In Memory: Gideon Gartner—Visionary IT Market Research Entrepreneur and Leader
Gideon Gartner, an unparalleled pioneer in innovating IT industry market research and analysis services and products passed away on Saturday, October 12, 2020. He and his wife Sarah have been extremely supportive of CBI’s research and archives programs, for which we are tremendously grateful. Our thoughts go out to the Gartner family.
I had the honor and pleasure of conducting a 6-hour oral history interview with Gideon in August 2005 over two days at their Aspen, Colorado home. The Gartner family had the edited transcript published as a book. A version of the full interview transcript is also available in CBI’s collections on the University Libraries’ Digital Conservancy.
My time in Aspen was also the start of discussion about our unequaled archives infrastructure and program, and Gideon and Sarah worked with CBI archivists to donate the incredibly rich and diverse Gartner Group Records to CBI. The collection, fully processed and available to researchers for the past half-decade, has already been used by many researchers. Among other publications, material on IBM and its competitors was important to CBI Senior Research Fellow Jim Cortada’s monumental and influential recent book IBM: The Rise, Fall, and Reinvention of a Corporate Icon.
Gideon Gartner was born in 1935 in Mandatory Palestine and grew up in Brooklyn, New York, where he attended Midwood High School. After graduating, he attended MIT, completing a BS in Mechanical Engineering, which he followed by earning an MBA from MIT’s Sloan School of Management. He then entered the computer industry joining IBM and becoming a marketing manager within the corporation’s Data Processing Division. He also served as a Systems Engineer and manager at IBM and IBM World Trade Corporation.
Gartner continually honed his exceptional technical, analytical, and leadership skills through his years IBM and other computing firms/enterprises such as Philco and System Development Corporation. His broad knowledge, intellect, and contacts helped him become the leading analyst focused on IT on Wall Street, working for Oppenheimer in 1970s.
Having analyzed information technology firms, divisions, products, and services for years, Gartner insightfully saw an entrepreneurial opportunity and founded Gartner Group in Stamford, Connecticut in 1979. While there were a few noteworthy competitors such as IDC, in terms of innovation, Gartner and his company seemed steps ahead of all others. While known for the tremendously influential Magic Quadrant and for one page (front and back) rich analytical reports meant for busy decision makers in industry and government, the innovations with research products/reports and advisory services were many. Unlike consulting (limited time scope designated by a shorter term contract), Gartner Group and the advisory services field he advanced so greatly was about longer-term, open-ended relationships with client firms and organizations for a wide range of products and services from report subscriptions and events to ongoing strategy advice. Serving the clients and helping them to make more informed managerial and investment decisions was always paramount. Gartner Group CEO and Chair Gideon Gartner was central to its incredibly broad and impressive client list and building and mentoring a talented team. In 1992 the company was acquired by London based Saatchi and Saatchi for about $90 million. Later in the decade, Gartner executives would purchase the firm back. With the name Gartner no longer his own to use for a firm, he took the first two letters of his first and last name and launched a new market research and IT advisory firm Giga Information Group, Inc. in 1995. As with his prior Gartner Group, it thrived.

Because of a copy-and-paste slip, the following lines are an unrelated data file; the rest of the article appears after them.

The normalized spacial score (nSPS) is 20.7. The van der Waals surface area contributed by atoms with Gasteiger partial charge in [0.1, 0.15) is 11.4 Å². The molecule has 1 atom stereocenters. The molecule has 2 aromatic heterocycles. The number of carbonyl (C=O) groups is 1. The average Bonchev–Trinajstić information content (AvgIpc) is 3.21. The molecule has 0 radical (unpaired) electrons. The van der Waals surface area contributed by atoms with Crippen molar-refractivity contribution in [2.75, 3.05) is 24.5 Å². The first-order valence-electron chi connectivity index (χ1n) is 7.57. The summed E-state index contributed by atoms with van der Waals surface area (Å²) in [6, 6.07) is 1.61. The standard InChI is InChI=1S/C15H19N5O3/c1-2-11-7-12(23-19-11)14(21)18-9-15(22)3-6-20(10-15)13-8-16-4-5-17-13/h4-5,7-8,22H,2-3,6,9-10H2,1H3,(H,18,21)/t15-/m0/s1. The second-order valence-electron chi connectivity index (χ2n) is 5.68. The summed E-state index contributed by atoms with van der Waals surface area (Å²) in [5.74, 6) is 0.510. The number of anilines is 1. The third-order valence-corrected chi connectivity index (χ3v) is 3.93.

Beyond just learning important context to Gartner’s many achievements, what struck me most in interviewing Gideon a decade and a half ago was his great eloquence and the depth of insight in each of his responses. He had an unrivaled commitment to excellence within his work, products, management, and service to his clients. It set the tone for his companies that established cultures of excellence and allowed his companies', Gartner Group and Giga Information Group, to excel. Gideon told me that one of the most rewarding aspects of his career was teaching at UCLA’s Andersen School of Management. He would bring invaluable and highly instructive real life experience from his firm and perspective on IT broadly to graduate students. This opportunity to give back to the younger generation, and mentoring future leaders at his firms, was so important to him—he touched and inspired so many.
We are incredibly grateful to Gideon for the oral history, and especially for donating his company’s records to us. The Gartner Group Records is a true gem of collection with so many rich research opportunities on not just his firm but the many IT industries and companies it covered/researched. The collection fully documents the organization, work, and strategy of his pioneering firm, Gartner Group, as well as what the firm covered with research and analysis: the key IT industries, companies, their products, services, and applications (in business, government, and society). Materials in the collection focus on Gartner Group, but also there are substantial materials on Giga Information Group, all in the critical 1980 to early 2000s timeframe as IT went through a broadening and renaissance with personal computing and the internet.
We extend our deep sympathy to Sarah, and the rest of Gideon’s family and friends. We so appreciate the honor of curating the Gartner Group Records, documenting a visionary leader and the far reaching and deeply impactful enterprises he created and advanced with exceptional vision, eloquence, and excellence.
Jeffrey R. Yost